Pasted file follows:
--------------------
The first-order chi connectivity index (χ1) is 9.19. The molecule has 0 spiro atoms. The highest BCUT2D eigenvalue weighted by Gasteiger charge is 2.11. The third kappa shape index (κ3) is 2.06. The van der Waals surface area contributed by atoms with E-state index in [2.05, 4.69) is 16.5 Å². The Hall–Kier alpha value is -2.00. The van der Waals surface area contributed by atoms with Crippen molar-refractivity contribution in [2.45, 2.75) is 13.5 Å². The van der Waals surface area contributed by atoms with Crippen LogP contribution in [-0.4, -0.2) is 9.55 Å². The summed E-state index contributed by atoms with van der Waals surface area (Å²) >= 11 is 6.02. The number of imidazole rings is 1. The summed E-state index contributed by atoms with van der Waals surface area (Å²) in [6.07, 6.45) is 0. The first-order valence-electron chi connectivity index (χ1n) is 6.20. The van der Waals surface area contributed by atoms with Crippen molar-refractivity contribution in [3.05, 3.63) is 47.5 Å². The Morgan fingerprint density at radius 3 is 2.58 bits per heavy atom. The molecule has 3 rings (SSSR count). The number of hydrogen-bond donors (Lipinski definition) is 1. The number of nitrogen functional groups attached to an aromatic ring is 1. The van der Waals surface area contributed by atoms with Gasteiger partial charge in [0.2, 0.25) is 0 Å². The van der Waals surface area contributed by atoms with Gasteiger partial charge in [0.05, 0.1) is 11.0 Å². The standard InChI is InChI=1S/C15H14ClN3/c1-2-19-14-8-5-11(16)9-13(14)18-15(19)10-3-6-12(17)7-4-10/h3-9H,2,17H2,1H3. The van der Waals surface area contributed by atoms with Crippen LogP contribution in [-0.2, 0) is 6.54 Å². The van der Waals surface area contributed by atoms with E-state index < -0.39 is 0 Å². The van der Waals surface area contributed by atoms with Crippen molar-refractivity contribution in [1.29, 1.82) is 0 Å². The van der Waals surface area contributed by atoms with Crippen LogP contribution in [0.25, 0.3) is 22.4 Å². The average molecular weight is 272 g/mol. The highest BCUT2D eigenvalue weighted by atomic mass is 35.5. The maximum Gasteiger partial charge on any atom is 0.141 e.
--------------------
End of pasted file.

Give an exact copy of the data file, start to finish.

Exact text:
The first-order chi connectivity index (χ1) is 9.19. The molecule has 0 spiro atoms. The highest BCUT2D eigenvalue weighted by Gasteiger charge is 2.11. The third kappa shape index (κ3) is 2.06. The van der Waals surface area contributed by atoms with E-state index in [2.05, 4.69) is 16.5 Å². The Hall–Kier alpha value is -2.00. The van der Waals surface area contributed by atoms with Crippen molar-refractivity contribution in [2.45, 2.75) is 13.5 Å². The van der Waals surface area contributed by atoms with Crippen LogP contribution in [-0.4, -0.2) is 9.55 Å². The summed E-state index contributed by atoms with van der Waals surface area (Å²) >= 11 is 6.02. The number of imidazole rings is 1. The summed E-state index contributed by atoms with van der Waals surface area (Å²) in [6.07, 6.45) is 0. The first-order valence-electron chi connectivity index (χ1n) is 6.20. The van der Waals surface area contributed by atoms with Crippen molar-refractivity contribution in [3.05, 3.63) is 47.5 Å². The Morgan fingerprint density at radius 3 is 2.58 bits per heavy atom. The molecule has 3 rings (SSSR count). The number of hydrogen-bond donors (Lipinski definition) is 1. The number of nitrogen functional groups attached to an aromatic ring is 1. The van der Waals surface area contributed by atoms with Gasteiger partial charge in [0.2, 0.25) is 0 Å². The van der Waals surface area contributed by atoms with Gasteiger partial charge in [0.05, 0.1) is 11.0 Å². The standard InChI is InChI=1S/C15H14ClN3/c1-2-19-14-8-5-11(16)9-13(14)18-15(19)10-3-6-12(17)7-4-10/h3-9H,2,17H2,1H3. The van der Waals surface area contributed by atoms with Crippen LogP contribution in [-0.2, 0) is 6.54 Å². The van der Waals surface area contributed by atoms with E-state index < -0.39 is 0 Å². The van der Waals surface area contributed by atoms with Crippen molar-refractivity contribution in [1.29, 1.82) is 0 Å². The van der Waals surface area contributed by atoms with Crippen LogP contribution in [0.25, 0.3) is 22.4 Å². The average molecular weight is 272 g/mol. The highest BCUT2D eigenvalue weighted by atomic mass is 35.5. The maximum Gasteiger partial charge on any atom is 0.141 e.